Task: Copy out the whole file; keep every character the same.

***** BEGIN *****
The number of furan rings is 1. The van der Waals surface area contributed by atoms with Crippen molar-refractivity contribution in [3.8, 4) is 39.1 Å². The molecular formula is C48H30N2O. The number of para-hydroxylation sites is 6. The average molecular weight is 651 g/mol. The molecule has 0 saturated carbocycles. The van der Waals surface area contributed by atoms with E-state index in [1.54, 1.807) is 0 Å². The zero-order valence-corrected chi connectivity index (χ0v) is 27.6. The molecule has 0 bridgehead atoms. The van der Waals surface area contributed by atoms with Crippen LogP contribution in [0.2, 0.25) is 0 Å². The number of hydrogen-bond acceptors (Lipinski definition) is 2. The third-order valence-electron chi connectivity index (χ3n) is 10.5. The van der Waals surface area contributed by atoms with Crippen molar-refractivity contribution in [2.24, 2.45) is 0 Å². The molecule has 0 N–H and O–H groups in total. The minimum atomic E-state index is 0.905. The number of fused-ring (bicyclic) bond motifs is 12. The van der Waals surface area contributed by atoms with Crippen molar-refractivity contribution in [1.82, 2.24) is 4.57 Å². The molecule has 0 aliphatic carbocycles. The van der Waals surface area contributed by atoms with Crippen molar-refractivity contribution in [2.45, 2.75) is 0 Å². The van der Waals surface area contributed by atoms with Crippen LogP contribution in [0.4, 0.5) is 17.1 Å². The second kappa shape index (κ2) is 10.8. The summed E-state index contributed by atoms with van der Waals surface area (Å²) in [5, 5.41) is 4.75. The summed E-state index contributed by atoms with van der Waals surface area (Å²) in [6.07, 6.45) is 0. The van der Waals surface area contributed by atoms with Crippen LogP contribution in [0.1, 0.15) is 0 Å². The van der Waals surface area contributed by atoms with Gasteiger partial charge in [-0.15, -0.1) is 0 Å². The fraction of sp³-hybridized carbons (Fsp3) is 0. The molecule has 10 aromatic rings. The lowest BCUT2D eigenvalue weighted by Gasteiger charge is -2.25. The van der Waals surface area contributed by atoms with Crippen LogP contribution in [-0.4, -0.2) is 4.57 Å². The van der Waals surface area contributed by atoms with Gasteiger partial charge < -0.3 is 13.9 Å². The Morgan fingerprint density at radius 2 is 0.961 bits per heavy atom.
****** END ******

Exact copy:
The number of furan rings is 1. The van der Waals surface area contributed by atoms with Crippen molar-refractivity contribution in [3.8, 4) is 39.1 Å². The molecular formula is C48H30N2O. The number of para-hydroxylation sites is 6. The average molecular weight is 651 g/mol. The molecule has 0 saturated carbocycles. The van der Waals surface area contributed by atoms with E-state index in [1.54, 1.807) is 0 Å². The zero-order valence-corrected chi connectivity index (χ0v) is 27.6. The molecule has 0 bridgehead atoms. The van der Waals surface area contributed by atoms with Crippen LogP contribution in [0.2, 0.25) is 0 Å². The number of hydrogen-bond acceptors (Lipinski definition) is 2. The third-order valence-electron chi connectivity index (χ3n) is 10.5. The van der Waals surface area contributed by atoms with Crippen molar-refractivity contribution in [2.24, 2.45) is 0 Å². The molecule has 0 N–H and O–H groups in total. The minimum atomic E-state index is 0.905. The number of fused-ring (bicyclic) bond motifs is 12. The van der Waals surface area contributed by atoms with Crippen molar-refractivity contribution in [1.82, 2.24) is 4.57 Å². The molecule has 0 aliphatic carbocycles. The van der Waals surface area contributed by atoms with Crippen molar-refractivity contribution in [2.45, 2.75) is 0 Å². The van der Waals surface area contributed by atoms with Crippen LogP contribution in [0.4, 0.5) is 17.1 Å². The second kappa shape index (κ2) is 10.8. The summed E-state index contributed by atoms with van der Waals surface area (Å²) in [5, 5.41) is 4.75. The summed E-state index contributed by atoms with van der Waals surface area (Å²) in [6.07, 6.45) is 0. The van der Waals surface area contributed by atoms with Crippen LogP contribution in [0.1, 0.15) is 0 Å². The van der Waals surface area contributed by atoms with Gasteiger partial charge in [-0.15, -0.1) is 0 Å². The fraction of sp³-hybridized carbons (Fsp3) is 0. The molecule has 10 aromatic rings. The lowest BCUT2D eigenvalue weighted by Gasteiger charge is -2.25. The van der Waals surface area contributed by atoms with Crippen LogP contribution in [-0.4, -0.2) is 4.57 Å². The van der Waals surface area contributed by atoms with Gasteiger partial charge < -0.3 is 13.9 Å². The Morgan fingerprint density at radius 2 is 0.961 bits per heavy atom.